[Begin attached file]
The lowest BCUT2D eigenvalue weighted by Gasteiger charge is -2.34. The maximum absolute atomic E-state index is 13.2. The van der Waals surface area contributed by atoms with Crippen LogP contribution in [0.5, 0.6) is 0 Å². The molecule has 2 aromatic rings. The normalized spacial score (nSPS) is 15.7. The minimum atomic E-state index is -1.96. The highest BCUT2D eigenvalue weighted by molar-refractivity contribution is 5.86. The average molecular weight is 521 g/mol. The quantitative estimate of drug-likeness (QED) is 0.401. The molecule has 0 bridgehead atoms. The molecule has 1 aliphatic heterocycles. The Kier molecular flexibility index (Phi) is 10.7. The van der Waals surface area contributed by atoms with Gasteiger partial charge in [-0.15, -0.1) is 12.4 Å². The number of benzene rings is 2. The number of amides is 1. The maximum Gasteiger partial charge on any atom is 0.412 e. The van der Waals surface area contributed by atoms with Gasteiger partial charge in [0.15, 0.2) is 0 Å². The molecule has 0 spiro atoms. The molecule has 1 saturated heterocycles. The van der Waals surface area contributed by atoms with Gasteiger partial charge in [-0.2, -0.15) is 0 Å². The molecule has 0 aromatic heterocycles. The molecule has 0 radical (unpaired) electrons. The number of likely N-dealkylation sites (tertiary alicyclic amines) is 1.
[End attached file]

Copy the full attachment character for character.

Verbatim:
The lowest BCUT2D eigenvalue weighted by Gasteiger charge is -2.34. The maximum absolute atomic E-state index is 13.2. The van der Waals surface area contributed by atoms with Crippen LogP contribution in [0.5, 0.6) is 0 Å². The molecule has 2 aromatic rings. The normalized spacial score (nSPS) is 15.7. The minimum atomic E-state index is -1.96. The highest BCUT2D eigenvalue weighted by molar-refractivity contribution is 5.86. The average molecular weight is 521 g/mol. The quantitative estimate of drug-likeness (QED) is 0.401. The molecule has 0 bridgehead atoms. The molecule has 1 aliphatic heterocycles. The Kier molecular flexibility index (Phi) is 10.7. The van der Waals surface area contributed by atoms with Gasteiger partial charge in [-0.15, -0.1) is 12.4 Å². The number of benzene rings is 2. The number of amides is 1. The maximum Gasteiger partial charge on any atom is 0.412 e. The van der Waals surface area contributed by atoms with Gasteiger partial charge in [0.15, 0.2) is 0 Å². The molecule has 0 spiro atoms. The molecule has 1 saturated heterocycles. The van der Waals surface area contributed by atoms with Gasteiger partial charge in [-0.2, -0.15) is 0 Å². The molecule has 0 aromatic heterocycles. The molecule has 0 radical (unpaired) electrons. The number of likely N-dealkylation sites (tertiary alicyclic amines) is 1.